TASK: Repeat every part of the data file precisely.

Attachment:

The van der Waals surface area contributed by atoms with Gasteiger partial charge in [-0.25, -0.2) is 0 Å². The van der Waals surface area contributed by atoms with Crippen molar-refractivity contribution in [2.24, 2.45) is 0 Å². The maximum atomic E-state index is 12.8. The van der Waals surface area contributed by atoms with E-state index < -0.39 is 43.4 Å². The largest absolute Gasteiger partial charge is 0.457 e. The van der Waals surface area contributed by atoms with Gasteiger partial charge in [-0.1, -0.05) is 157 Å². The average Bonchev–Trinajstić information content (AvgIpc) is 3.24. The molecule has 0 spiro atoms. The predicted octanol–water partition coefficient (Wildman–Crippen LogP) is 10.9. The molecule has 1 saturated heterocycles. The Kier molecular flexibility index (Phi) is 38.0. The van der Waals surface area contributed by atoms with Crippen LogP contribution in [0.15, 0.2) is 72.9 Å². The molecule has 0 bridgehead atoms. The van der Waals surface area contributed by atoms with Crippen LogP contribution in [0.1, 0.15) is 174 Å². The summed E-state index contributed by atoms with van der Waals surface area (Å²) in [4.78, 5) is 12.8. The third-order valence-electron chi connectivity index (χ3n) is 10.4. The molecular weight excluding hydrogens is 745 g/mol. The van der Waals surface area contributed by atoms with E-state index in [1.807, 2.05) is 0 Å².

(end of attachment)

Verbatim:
The van der Waals surface area contributed by atoms with Gasteiger partial charge in [-0.25, -0.2) is 0 Å². The van der Waals surface area contributed by atoms with Crippen molar-refractivity contribution in [2.24, 2.45) is 0 Å². The maximum atomic E-state index is 12.8. The van der Waals surface area contributed by atoms with E-state index < -0.39 is 43.4 Å². The largest absolute Gasteiger partial charge is 0.457 e. The van der Waals surface area contributed by atoms with Gasteiger partial charge in [-0.1, -0.05) is 157 Å². The average Bonchev–Trinajstić information content (AvgIpc) is 3.24. The molecule has 0 spiro atoms. The predicted octanol–water partition coefficient (Wildman–Crippen LogP) is 10.9. The molecule has 1 saturated heterocycles. The Kier molecular flexibility index (Phi) is 38.0. The van der Waals surface area contributed by atoms with Crippen LogP contribution in [0.15, 0.2) is 72.9 Å². The molecule has 0 bridgehead atoms. The van der Waals surface area contributed by atoms with Crippen LogP contribution in [0.1, 0.15) is 174 Å². The summed E-state index contributed by atoms with van der Waals surface area (Å²) in [4.78, 5) is 12.8. The third-order valence-electron chi connectivity index (χ3n) is 10.4. The molecular weight excluding hydrogens is 745 g/mol. The van der Waals surface area contributed by atoms with E-state index in [1.807, 2.05) is 0 Å².